Evelyn went back to Duplessis and bent over him and spoke cheerful words; he smiled up at her with quick French responsiveness, and then sighed the heavy, anxious sigh which had come to be part of him. With that the girl took his one good hand and stroked it. "If you could tell the American Sister what it is," she spoke softly, "that troubles your mind, perhaps I might help you. We Americans, you know," and she smiled at him, "we are wonderful people. We can do all sorts of magic--and I want to help you to rest, so much. I'd do anything to help you. Won't you tell me what it is that bothers?" Evelyn Bruce's voice was winning, and Duplessis' eyes rested on her affectionately.

"But how the Sister understands one!" he said. "It is true that there is a trouble. It hinders me to die"--and the heavy sigh swept out again. "It would be a luxury for me--dying. The pain is bad, at times. Yet the Sister knows I am glad to have it, for France. Ah, yes! But--if I might be released. Yet the thought of what I said to her keeps me from dying always."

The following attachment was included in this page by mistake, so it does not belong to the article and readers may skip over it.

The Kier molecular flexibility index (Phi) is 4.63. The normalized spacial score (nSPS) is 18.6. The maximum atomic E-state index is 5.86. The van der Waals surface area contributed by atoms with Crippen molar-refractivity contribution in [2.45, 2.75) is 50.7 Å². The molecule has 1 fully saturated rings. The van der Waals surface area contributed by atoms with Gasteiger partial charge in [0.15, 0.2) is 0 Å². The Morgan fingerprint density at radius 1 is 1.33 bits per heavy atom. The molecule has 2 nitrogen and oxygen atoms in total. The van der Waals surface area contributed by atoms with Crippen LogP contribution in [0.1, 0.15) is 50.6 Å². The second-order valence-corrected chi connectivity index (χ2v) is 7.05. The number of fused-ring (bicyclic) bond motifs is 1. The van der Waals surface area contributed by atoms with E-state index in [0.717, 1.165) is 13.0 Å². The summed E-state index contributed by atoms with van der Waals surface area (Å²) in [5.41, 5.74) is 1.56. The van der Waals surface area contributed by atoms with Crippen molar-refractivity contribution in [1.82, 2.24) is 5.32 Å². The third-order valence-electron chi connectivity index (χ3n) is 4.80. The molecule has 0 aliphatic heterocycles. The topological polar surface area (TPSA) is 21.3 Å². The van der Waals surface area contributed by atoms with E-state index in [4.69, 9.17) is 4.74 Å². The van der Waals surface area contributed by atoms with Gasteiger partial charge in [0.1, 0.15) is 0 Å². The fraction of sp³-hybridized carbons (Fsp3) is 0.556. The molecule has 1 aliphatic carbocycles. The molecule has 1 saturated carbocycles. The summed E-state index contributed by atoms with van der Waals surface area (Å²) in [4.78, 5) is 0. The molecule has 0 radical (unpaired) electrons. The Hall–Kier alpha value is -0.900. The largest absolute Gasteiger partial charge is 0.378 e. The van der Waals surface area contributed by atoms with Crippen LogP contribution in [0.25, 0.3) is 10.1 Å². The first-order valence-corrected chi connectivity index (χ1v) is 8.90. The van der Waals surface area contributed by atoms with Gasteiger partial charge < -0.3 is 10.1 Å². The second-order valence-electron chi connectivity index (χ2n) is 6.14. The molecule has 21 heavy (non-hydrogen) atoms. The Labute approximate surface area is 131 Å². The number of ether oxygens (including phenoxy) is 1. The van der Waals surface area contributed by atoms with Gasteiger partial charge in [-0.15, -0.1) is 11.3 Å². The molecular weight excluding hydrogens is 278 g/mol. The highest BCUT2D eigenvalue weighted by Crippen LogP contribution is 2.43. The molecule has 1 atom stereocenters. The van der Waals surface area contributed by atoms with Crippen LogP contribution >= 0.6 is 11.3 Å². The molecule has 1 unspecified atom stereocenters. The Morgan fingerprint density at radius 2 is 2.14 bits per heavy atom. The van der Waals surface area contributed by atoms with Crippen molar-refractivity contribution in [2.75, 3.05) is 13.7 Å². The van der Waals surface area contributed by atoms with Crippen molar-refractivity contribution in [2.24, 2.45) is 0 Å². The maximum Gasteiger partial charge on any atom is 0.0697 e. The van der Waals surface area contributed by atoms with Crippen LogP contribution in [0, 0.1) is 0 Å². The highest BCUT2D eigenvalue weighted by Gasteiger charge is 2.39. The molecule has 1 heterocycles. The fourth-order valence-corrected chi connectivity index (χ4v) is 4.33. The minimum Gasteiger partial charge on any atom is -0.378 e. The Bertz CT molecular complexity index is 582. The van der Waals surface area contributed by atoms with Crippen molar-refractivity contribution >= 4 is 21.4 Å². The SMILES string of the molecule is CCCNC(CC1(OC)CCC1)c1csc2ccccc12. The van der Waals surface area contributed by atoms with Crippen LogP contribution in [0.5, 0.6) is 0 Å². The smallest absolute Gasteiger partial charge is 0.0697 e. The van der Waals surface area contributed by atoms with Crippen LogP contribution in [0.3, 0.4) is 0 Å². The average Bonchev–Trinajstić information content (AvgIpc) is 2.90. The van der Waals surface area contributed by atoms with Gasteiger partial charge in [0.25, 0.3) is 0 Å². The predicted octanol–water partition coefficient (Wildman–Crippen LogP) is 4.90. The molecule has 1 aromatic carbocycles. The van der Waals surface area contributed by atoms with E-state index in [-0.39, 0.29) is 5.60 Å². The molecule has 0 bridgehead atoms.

"What you said 'to her,' corporal?" repeated Evelyn. "Can't you tell me what it was? I would try so hard to help you. I might perhaps."

"Who knows?" smiled the corporal, "It is true that Americans work magic. And the Sister is of a goodness! But yes. Yet the Sister may laugh at me, for it is a thing entirely childish, my trouble."

"I will not laugh at you, Corporal," said Evelyn, gravely, and felt something wring her heart.

"If--then--if the Sister will not think it foolish--I will tell." The Sister's answer was to stroke his fingers. "It is my child, my little girl," Duplessis began in his deep, weak tones. "It was to her I made the promise."

"What promise?" prompted Evelyn softly, as he stopped.